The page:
Friday, September 15, 2017

American Legion Auxiliary hosts Naturalization Ceremony funded by grant in honor of National Day of Service and Remembrance by Lorraine Glowczak

*Due to technical layout difficulties, the print version was published in error. This is the correct version. We apologize for the error.

American Legion Auxiliary Unit 148 in Windham, received a $1,000 grant through the American Legion Auxiliary National Headquarters and funded by the Corporation for National and Community Service to establish a remembrance celebration to commemorate 9/11. 
In alignment with and observance of the National Day of Service and Remembrance (established in 2009), the Auxiliary hosted a Naturalization Ceremony on Monday, September 11 at 10 a.m. at Windham High School. The ceremony was attended by many members of the community and high school and middle school students, who witnessed 37 immigrants from 22 countries, become American citizens. 

Also in attendance were public figures that included but not limited to, Senator Bill Diamond, Town Manager, Tony Plante and the National Auxiliary President, Diane Duscheck from Wisconsin. 

The success of Monday’s ceremonial event was the result of innovative and creative thinking by members of the Auxiliary and the grant writing abilities of Windham Auxiliary President, Pam Whynot and Vice President, Michelle Libby. 

Anna McGuckin from Russia
The grant was recognized by the National Auxiliary as unique, due to the inclusion of many community members, to honor those who gave the ultimate sacrifice. The requirements were to remember 9/11 in a unique way, have a teaching component and have the event during the week of 9/11. 

“Our grant was very unique out of the other grants,” explained Whynot. “The Naturalization Ceremony was a unique idea from us [because] it involved many groups of the community and we had lots of people volunteering their time and service to us. We fit all their [the National Auxiliary’s] requirements into this idea.”

The Naturalization Ceremony not only included many volunteer members of the community but  special guests speakers were selected to share their memories and experiences of that fateful day 16 years ago. The speakers included Steve Hall, a Portland and Windham firefighter, as well as retired Lieutenant Colonel, Wally Clark originally from Calais, but now resides in Windham.

Hall, who lost many of his firefighting friends in the fallen World Trade Center, was called to New York a week after the tragedy. “I was asked to attend the funerals of my fellow firefighters,” Hall began, choking back tears. “I was asked to attend because the NYC firefighters who were still alive were working the pile. Sometimes I attended three or four funerals in a day. After a month, I lost count of how many funerals I attended.”

Clark was starting his second day working at the Pentagon away from his office near Arlington Cemetery, when he was notified of the attacks. “During the morning session, we were called out of a briefing and told that the pentagon had been hit and we were on lock down,” Clark said. “We were finally released to go home late in the afternoon. As I drove home, I could see smoking coming out of the Pentagon. It was a mess.”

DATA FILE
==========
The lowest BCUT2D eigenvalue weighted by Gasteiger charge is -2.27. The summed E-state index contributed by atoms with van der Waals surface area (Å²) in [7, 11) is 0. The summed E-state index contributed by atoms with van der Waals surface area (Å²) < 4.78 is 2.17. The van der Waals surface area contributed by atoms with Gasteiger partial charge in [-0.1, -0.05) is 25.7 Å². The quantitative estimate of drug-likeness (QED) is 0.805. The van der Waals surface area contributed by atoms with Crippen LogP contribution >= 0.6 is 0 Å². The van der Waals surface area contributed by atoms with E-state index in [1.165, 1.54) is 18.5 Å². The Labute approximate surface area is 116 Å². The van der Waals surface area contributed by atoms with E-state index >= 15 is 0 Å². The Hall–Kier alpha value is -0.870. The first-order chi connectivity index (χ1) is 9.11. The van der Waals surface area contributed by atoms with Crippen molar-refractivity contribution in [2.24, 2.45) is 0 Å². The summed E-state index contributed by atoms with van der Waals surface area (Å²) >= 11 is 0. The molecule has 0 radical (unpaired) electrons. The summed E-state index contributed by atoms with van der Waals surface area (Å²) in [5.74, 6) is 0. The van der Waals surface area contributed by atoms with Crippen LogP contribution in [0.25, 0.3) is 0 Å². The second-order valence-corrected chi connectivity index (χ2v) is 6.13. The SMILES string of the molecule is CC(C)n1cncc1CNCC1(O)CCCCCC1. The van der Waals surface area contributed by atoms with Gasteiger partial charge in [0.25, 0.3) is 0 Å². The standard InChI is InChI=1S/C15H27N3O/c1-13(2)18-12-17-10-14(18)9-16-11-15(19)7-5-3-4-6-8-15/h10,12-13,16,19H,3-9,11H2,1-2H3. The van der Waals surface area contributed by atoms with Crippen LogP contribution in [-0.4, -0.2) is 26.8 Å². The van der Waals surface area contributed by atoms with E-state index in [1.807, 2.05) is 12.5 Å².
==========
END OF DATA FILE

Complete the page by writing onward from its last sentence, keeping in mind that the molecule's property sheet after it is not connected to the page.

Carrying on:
There were 125 pentagon staff that died that day. 

Nidhal Alshammaa from Iraq
Keynote speaker, the Honorable Charles Cragin, who served as under-secretary of the Department of Defense during the time of the attack, spoke to the celebration of citizenship, noting that when tragedy occurs the best of American social responsibility takes place; also noting the community efforts of service in Texas, Louisiana, and Florida, as a result of Hurricanes Harvey and Irma. 

The stories shared by these men honored firefighters, law enforcement officers, emergency medical personnel, military members and veterans of the armed forces; while sharing ideals of good citizenship, peace and security to all, especially to the high school students and new citizens alike.

Upon the conclusion of the ceremony, that ended with the presentation of certificates to the new Americans, the song “God Bless the USA” sung by the Windham Chamber Singers and the closing remarks by Kurt Pelletier, Immigration Services Officer, happiness, joy and celebration filled the auditorium as the new Americans embraced their citizenship.

“I am so moved by how the new citizens want to be a citizen of America and how hard they work to make this happen,” stated Whynot. “When their families and friends come to cheer them on, you know that this is the most important day of their lives. It makes me very happy to be a part of this day for them.” 

This special and unique Naturalization Ceremony presented the bravery involved in being an American, especially those who made the ultimate sacrifice 16 years ago. And as Christopher Howell, Windham High School Principal added in his welcoming remarks to the new Americans, “Everyone has a story. One day, you will share your story of bravery that it took to become an American. You too, will leave a legacy with the generations that come after you.”

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